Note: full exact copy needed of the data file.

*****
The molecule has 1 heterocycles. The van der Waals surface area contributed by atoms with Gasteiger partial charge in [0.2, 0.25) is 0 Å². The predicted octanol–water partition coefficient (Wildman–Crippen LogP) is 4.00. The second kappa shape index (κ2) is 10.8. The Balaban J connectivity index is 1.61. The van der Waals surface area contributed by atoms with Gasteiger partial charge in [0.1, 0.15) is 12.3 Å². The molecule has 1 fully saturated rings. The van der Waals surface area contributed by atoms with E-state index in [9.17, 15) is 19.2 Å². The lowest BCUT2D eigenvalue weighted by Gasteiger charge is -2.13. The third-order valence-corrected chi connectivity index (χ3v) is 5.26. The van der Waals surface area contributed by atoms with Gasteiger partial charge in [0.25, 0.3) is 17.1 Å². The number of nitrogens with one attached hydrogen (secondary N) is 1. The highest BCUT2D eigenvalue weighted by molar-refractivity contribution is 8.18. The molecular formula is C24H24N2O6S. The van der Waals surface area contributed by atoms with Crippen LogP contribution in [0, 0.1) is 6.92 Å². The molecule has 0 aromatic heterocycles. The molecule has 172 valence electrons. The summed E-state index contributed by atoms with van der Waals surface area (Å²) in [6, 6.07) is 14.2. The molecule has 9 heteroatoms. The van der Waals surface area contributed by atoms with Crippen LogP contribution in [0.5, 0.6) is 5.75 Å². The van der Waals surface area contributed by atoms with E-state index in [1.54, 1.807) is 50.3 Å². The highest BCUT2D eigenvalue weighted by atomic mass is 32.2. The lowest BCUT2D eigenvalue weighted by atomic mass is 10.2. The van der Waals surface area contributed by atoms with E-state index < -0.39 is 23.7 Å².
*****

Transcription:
The molecule has 1 heterocycles. The van der Waals surface area contributed by atoms with Gasteiger partial charge in [0.2, 0.25) is 0 Å². The predicted octanol–water partition coefficient (Wildman–Crippen LogP) is 4.00. The second kappa shape index (κ2) is 10.8. The Balaban J connectivity index is 1.61. The van der Waals surface area contributed by atoms with Gasteiger partial charge in [0.1, 0.15) is 12.3 Å². The molecule has 1 fully saturated rings. The van der Waals surface area contributed by atoms with E-state index in [9.17, 15) is 19.2 Å². The lowest BCUT2D eigenvalue weighted by Gasteiger charge is -2.13. The third-order valence-corrected chi connectivity index (χ3v) is 5.26. The van der Waals surface area contributed by atoms with Gasteiger partial charge in [0.25, 0.3) is 17.1 Å². The number of nitrogens with one attached hydrogen (secondary N) is 1. The highest BCUT2D eigenvalue weighted by molar-refractivity contribution is 8.18. The molecular formula is C24H24N2O6S. The van der Waals surface area contributed by atoms with Crippen LogP contribution in [0, 0.1) is 6.92 Å². The molecule has 0 aromatic heterocycles. The molecule has 172 valence electrons. The summed E-state index contributed by atoms with van der Waals surface area (Å²) in [6, 6.07) is 14.2. The molecule has 9 heteroatoms. The van der Waals surface area contributed by atoms with Crippen LogP contribution in [0.5, 0.6) is 5.75 Å². The van der Waals surface area contributed by atoms with E-state index in [1.54, 1.807) is 50.3 Å². The highest BCUT2D eigenvalue weighted by atomic mass is 32.2. The lowest BCUT2D eigenvalue weighted by atomic mass is 10.2. The van der Waals surface area contributed by atoms with E-state index < -0.39 is 23.7 Å².